Ripple emphasises that xCurrent will allow PNC business clients to receive payments against their invoices instantly, changing their approach to managing both accounts and their working capital.
Senior vice president for product management of Ripple, Asheesh Birla, thinks that using xCurrent in banking is the first step towards adoption of other Ripple products, such as the xRapid solution set to be launched in a few months. “It’s a way [for the banks] to get their toe into the water,” Birla told Reuters.
The news come despite the fact some Ripple employees were sceptical about using xCurrent in cross-border payments. As Cointelegraph reported in June, Ripple’s chief cryptographer David Schwartz said banks were unlikely to deploy the technology because of low scalability and privacy problems.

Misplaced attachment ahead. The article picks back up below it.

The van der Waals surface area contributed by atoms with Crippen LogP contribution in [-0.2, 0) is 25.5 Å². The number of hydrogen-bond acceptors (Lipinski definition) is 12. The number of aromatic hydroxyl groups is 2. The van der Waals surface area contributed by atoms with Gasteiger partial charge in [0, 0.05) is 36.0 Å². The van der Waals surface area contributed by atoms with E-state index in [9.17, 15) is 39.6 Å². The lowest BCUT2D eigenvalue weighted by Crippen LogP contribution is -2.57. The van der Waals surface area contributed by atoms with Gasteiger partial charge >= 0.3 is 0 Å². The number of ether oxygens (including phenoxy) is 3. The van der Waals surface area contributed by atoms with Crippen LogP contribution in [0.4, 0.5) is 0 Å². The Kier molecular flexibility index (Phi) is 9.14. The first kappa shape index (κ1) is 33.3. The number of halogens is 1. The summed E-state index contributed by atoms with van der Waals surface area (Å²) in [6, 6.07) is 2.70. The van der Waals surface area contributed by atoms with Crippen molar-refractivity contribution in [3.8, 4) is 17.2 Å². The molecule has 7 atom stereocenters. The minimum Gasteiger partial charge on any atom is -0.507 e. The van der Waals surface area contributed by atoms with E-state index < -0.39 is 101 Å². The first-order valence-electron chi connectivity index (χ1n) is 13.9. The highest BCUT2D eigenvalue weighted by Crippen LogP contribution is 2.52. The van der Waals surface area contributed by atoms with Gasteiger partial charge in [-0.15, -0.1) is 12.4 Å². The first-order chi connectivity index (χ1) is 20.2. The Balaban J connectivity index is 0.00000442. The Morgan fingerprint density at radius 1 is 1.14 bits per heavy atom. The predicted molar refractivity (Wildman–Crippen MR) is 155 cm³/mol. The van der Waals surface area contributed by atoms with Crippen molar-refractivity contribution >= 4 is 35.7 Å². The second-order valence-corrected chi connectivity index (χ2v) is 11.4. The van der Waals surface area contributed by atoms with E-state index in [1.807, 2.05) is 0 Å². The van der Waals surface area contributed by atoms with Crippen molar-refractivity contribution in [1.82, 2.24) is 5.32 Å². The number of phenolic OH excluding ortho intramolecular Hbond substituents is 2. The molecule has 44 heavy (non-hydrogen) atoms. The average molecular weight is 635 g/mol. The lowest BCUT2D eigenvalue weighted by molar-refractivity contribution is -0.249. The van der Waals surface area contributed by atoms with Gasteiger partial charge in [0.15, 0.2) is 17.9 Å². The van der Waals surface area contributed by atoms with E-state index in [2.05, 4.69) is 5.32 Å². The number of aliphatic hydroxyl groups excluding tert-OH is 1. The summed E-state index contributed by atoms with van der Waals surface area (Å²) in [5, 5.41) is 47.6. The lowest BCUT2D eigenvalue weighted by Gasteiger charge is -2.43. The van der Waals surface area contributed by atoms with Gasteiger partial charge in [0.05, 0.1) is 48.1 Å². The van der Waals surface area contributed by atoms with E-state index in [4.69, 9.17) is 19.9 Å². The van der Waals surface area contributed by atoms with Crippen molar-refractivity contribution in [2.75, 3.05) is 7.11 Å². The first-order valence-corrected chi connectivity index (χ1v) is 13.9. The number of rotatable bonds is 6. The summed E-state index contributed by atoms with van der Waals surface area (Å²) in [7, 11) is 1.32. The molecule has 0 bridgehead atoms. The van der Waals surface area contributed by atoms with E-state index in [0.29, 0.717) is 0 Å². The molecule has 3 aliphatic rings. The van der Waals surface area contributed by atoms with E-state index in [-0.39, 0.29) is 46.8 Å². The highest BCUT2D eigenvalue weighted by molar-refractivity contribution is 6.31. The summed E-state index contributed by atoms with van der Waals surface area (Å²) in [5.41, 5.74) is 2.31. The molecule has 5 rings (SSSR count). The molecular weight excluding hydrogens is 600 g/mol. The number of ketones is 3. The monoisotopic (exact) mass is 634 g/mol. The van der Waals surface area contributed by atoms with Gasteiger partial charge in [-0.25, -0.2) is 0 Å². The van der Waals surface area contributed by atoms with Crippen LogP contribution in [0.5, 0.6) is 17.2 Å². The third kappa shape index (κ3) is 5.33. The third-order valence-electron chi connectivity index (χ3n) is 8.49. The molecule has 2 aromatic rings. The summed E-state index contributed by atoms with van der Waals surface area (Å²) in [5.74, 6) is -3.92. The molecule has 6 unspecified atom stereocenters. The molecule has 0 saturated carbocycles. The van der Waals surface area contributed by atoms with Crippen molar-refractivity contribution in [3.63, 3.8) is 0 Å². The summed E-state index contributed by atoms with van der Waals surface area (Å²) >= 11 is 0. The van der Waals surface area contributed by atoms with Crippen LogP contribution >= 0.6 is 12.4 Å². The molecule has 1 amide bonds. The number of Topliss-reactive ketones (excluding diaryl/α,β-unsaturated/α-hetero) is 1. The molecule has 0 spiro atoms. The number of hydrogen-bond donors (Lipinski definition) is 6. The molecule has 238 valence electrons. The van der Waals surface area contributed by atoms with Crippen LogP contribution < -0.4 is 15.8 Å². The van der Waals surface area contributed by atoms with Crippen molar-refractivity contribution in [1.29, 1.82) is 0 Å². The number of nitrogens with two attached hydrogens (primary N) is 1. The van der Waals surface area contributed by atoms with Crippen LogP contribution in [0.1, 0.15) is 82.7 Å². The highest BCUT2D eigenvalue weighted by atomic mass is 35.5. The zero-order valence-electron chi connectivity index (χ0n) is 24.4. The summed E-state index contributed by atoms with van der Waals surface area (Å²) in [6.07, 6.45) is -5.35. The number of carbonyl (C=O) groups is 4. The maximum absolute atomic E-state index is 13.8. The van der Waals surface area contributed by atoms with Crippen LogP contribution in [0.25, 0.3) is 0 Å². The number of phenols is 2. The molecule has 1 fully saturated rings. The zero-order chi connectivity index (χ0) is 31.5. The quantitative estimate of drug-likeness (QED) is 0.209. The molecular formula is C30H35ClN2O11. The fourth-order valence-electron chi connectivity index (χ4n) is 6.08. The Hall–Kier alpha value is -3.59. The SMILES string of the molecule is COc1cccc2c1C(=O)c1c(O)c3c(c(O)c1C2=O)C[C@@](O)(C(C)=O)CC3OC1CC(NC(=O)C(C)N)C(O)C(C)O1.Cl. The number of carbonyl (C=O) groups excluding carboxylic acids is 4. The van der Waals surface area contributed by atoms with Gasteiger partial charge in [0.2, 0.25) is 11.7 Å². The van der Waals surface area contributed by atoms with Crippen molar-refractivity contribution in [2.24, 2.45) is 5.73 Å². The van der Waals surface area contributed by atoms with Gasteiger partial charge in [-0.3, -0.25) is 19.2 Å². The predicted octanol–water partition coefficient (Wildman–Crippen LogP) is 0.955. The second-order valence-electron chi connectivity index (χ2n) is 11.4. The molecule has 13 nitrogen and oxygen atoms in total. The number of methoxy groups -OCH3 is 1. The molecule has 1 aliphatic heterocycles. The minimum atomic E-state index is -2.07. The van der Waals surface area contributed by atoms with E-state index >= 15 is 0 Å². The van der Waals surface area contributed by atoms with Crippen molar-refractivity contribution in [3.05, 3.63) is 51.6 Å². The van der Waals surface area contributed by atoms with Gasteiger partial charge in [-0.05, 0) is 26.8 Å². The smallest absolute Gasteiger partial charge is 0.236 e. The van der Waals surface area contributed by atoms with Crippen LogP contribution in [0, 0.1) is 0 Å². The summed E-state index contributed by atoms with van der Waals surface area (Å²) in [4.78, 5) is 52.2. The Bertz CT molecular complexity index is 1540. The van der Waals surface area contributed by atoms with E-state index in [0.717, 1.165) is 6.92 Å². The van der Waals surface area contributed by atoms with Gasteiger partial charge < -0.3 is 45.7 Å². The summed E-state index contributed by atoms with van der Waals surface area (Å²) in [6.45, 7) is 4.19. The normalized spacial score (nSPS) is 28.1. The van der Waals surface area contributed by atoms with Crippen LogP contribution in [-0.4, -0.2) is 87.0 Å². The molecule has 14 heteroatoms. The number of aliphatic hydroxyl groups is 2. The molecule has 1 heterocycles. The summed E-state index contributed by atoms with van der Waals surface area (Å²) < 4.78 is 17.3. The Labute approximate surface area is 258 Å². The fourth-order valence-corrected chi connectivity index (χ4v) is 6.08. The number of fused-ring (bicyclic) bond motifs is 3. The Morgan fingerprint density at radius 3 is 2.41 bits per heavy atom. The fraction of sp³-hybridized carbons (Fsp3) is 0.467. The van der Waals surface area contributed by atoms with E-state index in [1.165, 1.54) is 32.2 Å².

PNC, listed by Bankrate as one of top ten largest U.S. banks with 8 million customers and retail branches in 19 states, joined other global financial institutions which had previously partnered with Ripple.
For instance, in late 2017 American Express announced it was creating a Ripple-powered app for B2B payments between US corporate customers and Santander UK customers. Later in March, a Japanese bank consortium stated it will release an instant domestic payments mobile app “MoneyTap” based on Ripple.
And in April, Cointelegraph wrote that Spanish-based bank Santander launched Ripple-powered blockchain payment network One Pay FX, reportedly becoming the first international bank to do so.